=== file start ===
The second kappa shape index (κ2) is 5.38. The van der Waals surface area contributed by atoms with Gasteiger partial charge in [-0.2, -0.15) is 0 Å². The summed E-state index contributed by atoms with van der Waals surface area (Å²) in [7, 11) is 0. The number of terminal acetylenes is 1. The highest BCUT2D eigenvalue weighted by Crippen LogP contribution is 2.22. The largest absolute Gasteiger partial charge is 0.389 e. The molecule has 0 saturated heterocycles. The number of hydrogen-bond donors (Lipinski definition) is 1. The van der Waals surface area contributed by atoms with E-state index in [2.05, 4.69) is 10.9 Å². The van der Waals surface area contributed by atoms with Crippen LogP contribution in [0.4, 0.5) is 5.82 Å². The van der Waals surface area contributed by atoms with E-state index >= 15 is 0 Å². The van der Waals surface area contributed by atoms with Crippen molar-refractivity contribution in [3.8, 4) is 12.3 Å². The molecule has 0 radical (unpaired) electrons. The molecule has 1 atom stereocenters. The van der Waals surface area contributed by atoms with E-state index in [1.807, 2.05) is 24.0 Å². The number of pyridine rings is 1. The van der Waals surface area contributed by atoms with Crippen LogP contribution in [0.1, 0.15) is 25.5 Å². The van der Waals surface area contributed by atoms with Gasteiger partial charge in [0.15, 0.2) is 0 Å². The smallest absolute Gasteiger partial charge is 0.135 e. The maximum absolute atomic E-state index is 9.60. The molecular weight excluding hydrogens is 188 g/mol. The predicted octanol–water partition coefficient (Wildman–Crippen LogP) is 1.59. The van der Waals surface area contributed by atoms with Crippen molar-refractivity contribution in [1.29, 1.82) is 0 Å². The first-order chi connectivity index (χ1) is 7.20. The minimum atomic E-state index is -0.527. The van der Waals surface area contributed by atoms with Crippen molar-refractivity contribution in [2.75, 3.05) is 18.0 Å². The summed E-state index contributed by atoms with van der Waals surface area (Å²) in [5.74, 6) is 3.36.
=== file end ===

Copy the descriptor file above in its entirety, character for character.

The second kappa shape index (κ2) is 5.38. The van der Waals surface area contributed by atoms with Gasteiger partial charge in [-0.2, -0.15) is 0 Å². The summed E-state index contributed by atoms with van der Waals surface area (Å²) in [7, 11) is 0. The number of terminal acetylenes is 1. The highest BCUT2D eigenvalue weighted by Crippen LogP contribution is 2.22. The largest absolute Gasteiger partial charge is 0.389 e. The molecule has 0 saturated heterocycles. The number of hydrogen-bond donors (Lipinski definition) is 1. The van der Waals surface area contributed by atoms with E-state index in [2.05, 4.69) is 10.9 Å². The van der Waals surface area contributed by atoms with Crippen LogP contribution in [0.4, 0.5) is 5.82 Å². The van der Waals surface area contributed by atoms with E-state index >= 15 is 0 Å². The van der Waals surface area contributed by atoms with Crippen molar-refractivity contribution in [3.8, 4) is 12.3 Å². The molecule has 0 radical (unpaired) electrons. The molecule has 1 atom stereocenters. The van der Waals surface area contributed by atoms with E-state index in [1.807, 2.05) is 24.0 Å². The number of pyridine rings is 1. The van der Waals surface area contributed by atoms with Crippen LogP contribution in [0.1, 0.15) is 25.5 Å². The van der Waals surface area contributed by atoms with Gasteiger partial charge in [0.15, 0.2) is 0 Å². The smallest absolute Gasteiger partial charge is 0.135 e. The maximum absolute atomic E-state index is 9.60. The molecular weight excluding hydrogens is 188 g/mol. The predicted octanol–water partition coefficient (Wildman–Crippen LogP) is 1.59. The van der Waals surface area contributed by atoms with Crippen molar-refractivity contribution in [1.29, 1.82) is 0 Å². The first-order chi connectivity index (χ1) is 7.20. The minimum atomic E-state index is -0.527. The van der Waals surface area contributed by atoms with Crippen molar-refractivity contribution in [2.75, 3.05) is 18.0 Å². The summed E-state index contributed by atoms with van der Waals surface area (Å²) in [5.74, 6) is 3.36.